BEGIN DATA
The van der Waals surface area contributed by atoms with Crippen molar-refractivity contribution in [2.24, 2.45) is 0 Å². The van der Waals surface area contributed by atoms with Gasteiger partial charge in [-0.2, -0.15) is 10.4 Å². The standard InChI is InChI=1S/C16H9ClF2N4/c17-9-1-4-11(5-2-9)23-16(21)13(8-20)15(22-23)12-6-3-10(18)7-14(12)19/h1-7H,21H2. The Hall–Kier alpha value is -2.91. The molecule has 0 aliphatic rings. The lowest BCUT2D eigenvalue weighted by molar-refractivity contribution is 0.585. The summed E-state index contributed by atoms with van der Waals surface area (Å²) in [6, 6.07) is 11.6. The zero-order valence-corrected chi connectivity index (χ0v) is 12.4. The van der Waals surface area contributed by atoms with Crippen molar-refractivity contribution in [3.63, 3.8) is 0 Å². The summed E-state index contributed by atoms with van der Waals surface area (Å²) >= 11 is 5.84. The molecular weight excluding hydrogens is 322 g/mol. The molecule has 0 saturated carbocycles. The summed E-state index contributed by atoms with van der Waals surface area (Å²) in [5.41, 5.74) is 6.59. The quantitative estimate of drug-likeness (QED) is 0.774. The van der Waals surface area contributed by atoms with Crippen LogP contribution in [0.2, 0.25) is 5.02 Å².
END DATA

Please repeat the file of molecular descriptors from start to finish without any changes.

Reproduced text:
The van der Waals surface area contributed by atoms with Crippen molar-refractivity contribution in [2.24, 2.45) is 0 Å². The van der Waals surface area contributed by atoms with Gasteiger partial charge in [-0.2, -0.15) is 10.4 Å². The standard InChI is InChI=1S/C16H9ClF2N4/c17-9-1-4-11(5-2-9)23-16(21)13(8-20)15(22-23)12-6-3-10(18)7-14(12)19/h1-7H,21H2. The Hall–Kier alpha value is -2.91. The molecule has 0 aliphatic rings. The lowest BCUT2D eigenvalue weighted by molar-refractivity contribution is 0.585. The summed E-state index contributed by atoms with van der Waals surface area (Å²) in [6, 6.07) is 11.6. The zero-order valence-corrected chi connectivity index (χ0v) is 12.4. The van der Waals surface area contributed by atoms with Crippen molar-refractivity contribution in [3.63, 3.8) is 0 Å². The summed E-state index contributed by atoms with van der Waals surface area (Å²) >= 11 is 5.84. The molecular weight excluding hydrogens is 322 g/mol. The molecule has 0 saturated carbocycles. The summed E-state index contributed by atoms with van der Waals surface area (Å²) in [5.41, 5.74) is 6.59. The quantitative estimate of drug-likeness (QED) is 0.774. The van der Waals surface area contributed by atoms with Crippen LogP contribution in [0.2, 0.25) is 5.02 Å².